At the end of most cell signaling pathways lies a change in gene transcription or posttranscriptional regulation that affects the level or localization of protein expression. Characterization of the regulatory machinery is essential for understanding and potentially modulating biological responses encoded in genomic (and epigenomic) information. In the last decade, a new picture of gene regulatory machinery has emerged, in which transcription, RNA processing, RNA stabilization, RNA export, and even aspects of translational control, are closely coupled with one another.
Gene transcription is regulated by dynamic complexes of transcription factors, noncoding lincRNAs, coactivators and corepressors, histone acetylases, deacetylases, and other chromatin remodelers. Transcription factors are frequently the chief determinants of the composition and stability of these large transcription complexes, so it is important to develop robust assays to quantitate transcription factor activity.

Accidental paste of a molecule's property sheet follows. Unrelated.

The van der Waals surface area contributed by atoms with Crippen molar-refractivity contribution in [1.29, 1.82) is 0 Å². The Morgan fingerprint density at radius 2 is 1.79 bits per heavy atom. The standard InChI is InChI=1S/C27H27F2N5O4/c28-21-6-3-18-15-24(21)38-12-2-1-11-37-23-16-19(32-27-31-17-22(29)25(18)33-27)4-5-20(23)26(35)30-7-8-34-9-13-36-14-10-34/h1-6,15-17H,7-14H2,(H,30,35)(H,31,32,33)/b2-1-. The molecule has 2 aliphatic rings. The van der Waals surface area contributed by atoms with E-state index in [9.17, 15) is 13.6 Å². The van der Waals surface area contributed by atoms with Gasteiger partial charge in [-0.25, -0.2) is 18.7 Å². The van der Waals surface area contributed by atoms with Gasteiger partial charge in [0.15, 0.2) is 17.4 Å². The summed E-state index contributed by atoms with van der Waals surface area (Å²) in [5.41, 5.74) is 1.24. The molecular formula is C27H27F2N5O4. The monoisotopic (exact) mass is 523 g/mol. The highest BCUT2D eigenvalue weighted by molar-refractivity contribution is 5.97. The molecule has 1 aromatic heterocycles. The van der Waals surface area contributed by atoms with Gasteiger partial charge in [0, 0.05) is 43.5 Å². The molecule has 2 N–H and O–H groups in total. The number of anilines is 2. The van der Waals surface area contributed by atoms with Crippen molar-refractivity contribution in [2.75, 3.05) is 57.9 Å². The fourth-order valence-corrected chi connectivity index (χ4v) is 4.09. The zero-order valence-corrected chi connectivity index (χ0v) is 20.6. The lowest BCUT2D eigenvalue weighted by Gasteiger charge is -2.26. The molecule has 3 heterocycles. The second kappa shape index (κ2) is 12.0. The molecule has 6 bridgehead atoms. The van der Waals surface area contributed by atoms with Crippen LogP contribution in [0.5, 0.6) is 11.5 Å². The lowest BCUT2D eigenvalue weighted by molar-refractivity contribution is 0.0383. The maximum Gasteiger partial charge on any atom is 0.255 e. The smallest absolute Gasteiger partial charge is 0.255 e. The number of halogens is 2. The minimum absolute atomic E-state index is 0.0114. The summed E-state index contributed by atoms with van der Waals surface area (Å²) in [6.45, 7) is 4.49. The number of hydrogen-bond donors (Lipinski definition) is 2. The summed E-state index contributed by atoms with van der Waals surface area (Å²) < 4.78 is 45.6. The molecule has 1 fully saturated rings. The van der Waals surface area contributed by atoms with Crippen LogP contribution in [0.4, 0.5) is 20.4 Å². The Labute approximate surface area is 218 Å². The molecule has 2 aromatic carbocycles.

Each transcription factor may have multiple DNA targets, but which particular gene is transcribed can be spatially and temporally regulated by transcription co-factors, chromatin structure, noncoding RNAs, epigenetic marks, or localization of the transcription factor itself. In this example, the transcription factor Oct 3/4 regulates SOX2, NANOG, NODAL, KLF4 and multiple other genes, thereby affecting diverse processes including differentiation, cell adhesion, insulin signaling, and apoptosis.